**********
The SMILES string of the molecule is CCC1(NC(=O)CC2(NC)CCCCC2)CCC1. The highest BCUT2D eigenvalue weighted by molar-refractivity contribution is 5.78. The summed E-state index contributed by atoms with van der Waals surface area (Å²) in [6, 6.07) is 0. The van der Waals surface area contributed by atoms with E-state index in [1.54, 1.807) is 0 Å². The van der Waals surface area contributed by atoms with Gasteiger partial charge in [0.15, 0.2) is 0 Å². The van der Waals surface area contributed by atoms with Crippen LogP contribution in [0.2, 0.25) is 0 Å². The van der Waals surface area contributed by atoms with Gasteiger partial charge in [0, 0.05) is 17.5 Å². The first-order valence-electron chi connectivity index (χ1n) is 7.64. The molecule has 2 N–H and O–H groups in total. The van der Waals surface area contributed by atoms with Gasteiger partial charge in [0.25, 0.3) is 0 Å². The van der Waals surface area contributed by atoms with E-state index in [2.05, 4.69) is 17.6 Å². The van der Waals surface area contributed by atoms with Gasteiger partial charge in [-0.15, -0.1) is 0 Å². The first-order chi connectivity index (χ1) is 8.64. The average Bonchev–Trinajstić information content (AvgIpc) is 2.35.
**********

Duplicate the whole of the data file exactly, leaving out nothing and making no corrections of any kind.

The SMILES string of the molecule is CCC1(NC(=O)CC2(NC)CCCCC2)CCC1. The highest BCUT2D eigenvalue weighted by molar-refractivity contribution is 5.78. The summed E-state index contributed by atoms with van der Waals surface area (Å²) in [6, 6.07) is 0. The van der Waals surface area contributed by atoms with E-state index in [1.54, 1.807) is 0 Å². The van der Waals surface area contributed by atoms with Gasteiger partial charge in [0.15, 0.2) is 0 Å². The van der Waals surface area contributed by atoms with Crippen LogP contribution in [0.2, 0.25) is 0 Å². The van der Waals surface area contributed by atoms with Gasteiger partial charge in [0, 0.05) is 17.5 Å². The first-order valence-electron chi connectivity index (χ1n) is 7.64. The molecule has 2 N–H and O–H groups in total. The van der Waals surface area contributed by atoms with Gasteiger partial charge in [0.25, 0.3) is 0 Å². The van der Waals surface area contributed by atoms with E-state index in [2.05, 4.69) is 17.6 Å². The van der Waals surface area contributed by atoms with Gasteiger partial charge in [-0.15, -0.1) is 0 Å². The first-order chi connectivity index (χ1) is 8.64. The average Bonchev–Trinajstić information content (AvgIpc) is 2.35.